Craniofacial morphology of the tricho-dento-osseous syndrome

Katherine Kula, Kathie Hall, Thomas Hart, J. Tim Wright

Research output: Contribution to journalArticle

20 Scopus citations


Tricho-dento-osseous syndrome (TDO) is characterized by abnormal bone, hair, and tooth morphology. However, the reported craniofacial abnormalities are not well characterized. The purpose of this study was to compare the craniofacial parameters of 25 subjects affected with TDO (A) with those of 15 unaffected relatives (U). Standardized lateral cephalograms were traced and digitized. Each subject's data were compared by age and sex to cephalometric standards (Bolton, Behrents); severity was scored by standard deviations from the standard mean, and then grouped into A vs. U. All cephalograms were evaluated for frontal sinuses, mastoid pneumatization, diploe, and bone density, and cranial thickness was measured. Cranial base length (SN; NBa), cranial base angle (BaSN), and mandibular body length (GoPg) were greater in A than in U (p ≤ 0.05). Both groups had longer total and lower facial heights (NMe; ANSMe) compared with normal standards. Frontal sinuses, mastoid pneumatization and diploe were visible less often in A than in U (p ≤ 0.05). Parietal bone and bone at lambda was significantly thicker (p ≤ 0.05) in A than in U. Variability was substantial in many measures in both A and U. The major TDO craniofacial features involve the cranial base, mandibular body length, absence of visible pneumatized mastoids, frontal sinuses and diploe, and thicker cranial bone.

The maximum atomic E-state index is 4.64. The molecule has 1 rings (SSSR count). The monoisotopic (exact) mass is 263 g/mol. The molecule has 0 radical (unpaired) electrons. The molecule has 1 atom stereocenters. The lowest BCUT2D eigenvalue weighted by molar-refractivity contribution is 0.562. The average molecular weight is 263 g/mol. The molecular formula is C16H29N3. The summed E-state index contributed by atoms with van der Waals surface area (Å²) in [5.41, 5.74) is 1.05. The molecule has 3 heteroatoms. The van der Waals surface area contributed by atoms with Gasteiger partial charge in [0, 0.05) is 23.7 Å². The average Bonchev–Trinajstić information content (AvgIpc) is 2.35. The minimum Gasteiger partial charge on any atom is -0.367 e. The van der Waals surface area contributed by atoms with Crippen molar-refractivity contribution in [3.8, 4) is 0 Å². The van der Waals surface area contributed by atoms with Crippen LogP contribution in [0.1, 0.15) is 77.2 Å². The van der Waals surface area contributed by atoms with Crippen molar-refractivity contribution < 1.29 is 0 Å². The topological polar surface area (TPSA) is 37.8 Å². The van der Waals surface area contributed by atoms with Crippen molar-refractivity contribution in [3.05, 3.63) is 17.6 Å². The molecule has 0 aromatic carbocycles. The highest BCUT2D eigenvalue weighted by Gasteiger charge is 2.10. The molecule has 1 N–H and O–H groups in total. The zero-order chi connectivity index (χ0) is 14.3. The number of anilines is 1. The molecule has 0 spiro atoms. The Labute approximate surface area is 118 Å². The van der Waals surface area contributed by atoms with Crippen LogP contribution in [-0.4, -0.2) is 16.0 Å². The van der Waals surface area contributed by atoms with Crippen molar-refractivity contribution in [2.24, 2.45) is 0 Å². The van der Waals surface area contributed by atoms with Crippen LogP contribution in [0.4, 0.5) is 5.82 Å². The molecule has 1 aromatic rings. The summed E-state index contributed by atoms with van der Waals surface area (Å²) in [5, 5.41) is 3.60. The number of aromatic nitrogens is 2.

Original languageEnglish (US)
Pages (from-to)446-454
Number of pages9
JournalClinical Genetics
Issue number6
StatePublished - Dec 1996


  • Bone
  • Cephalometric
  • Craniofacial
  • Cranium
  • Genetics
  • Radiology
  • Variability

ASJC Scopus subject areas

  • Genetics
  • Genetics(clinical)

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